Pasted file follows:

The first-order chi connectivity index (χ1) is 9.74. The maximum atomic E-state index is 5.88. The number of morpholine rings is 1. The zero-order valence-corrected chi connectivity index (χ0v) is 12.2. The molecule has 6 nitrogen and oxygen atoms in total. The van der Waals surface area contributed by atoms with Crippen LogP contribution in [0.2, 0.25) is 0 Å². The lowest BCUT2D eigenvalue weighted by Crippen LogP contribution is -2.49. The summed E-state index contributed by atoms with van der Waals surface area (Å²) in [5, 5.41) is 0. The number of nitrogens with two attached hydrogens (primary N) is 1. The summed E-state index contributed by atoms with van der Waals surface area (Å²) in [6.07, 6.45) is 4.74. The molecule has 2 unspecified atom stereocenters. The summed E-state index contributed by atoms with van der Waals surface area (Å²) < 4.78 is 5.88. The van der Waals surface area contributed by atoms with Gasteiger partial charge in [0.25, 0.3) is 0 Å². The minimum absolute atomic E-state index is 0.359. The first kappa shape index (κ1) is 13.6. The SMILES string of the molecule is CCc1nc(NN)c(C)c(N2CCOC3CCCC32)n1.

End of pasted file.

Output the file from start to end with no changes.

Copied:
The first-order chi connectivity index (χ1) is 9.74. The maximum atomic E-state index is 5.88. The number of morpholine rings is 1. The zero-order valence-corrected chi connectivity index (χ0v) is 12.2. The molecule has 6 nitrogen and oxygen atoms in total. The van der Waals surface area contributed by atoms with Crippen LogP contribution in [0.2, 0.25) is 0 Å². The lowest BCUT2D eigenvalue weighted by Crippen LogP contribution is -2.49. The summed E-state index contributed by atoms with van der Waals surface area (Å²) in [5, 5.41) is 0. The number of nitrogens with two attached hydrogens (primary N) is 1. The summed E-state index contributed by atoms with van der Waals surface area (Å²) in [6.07, 6.45) is 4.74. The molecule has 2 unspecified atom stereocenters. The summed E-state index contributed by atoms with van der Waals surface area (Å²) < 4.78 is 5.88. The van der Waals surface area contributed by atoms with Gasteiger partial charge in [0.25, 0.3) is 0 Å². The minimum absolute atomic E-state index is 0.359. The first kappa shape index (κ1) is 13.6. The SMILES string of the molecule is CCc1nc(NN)c(C)c(N2CCOC3CCCC32)n1.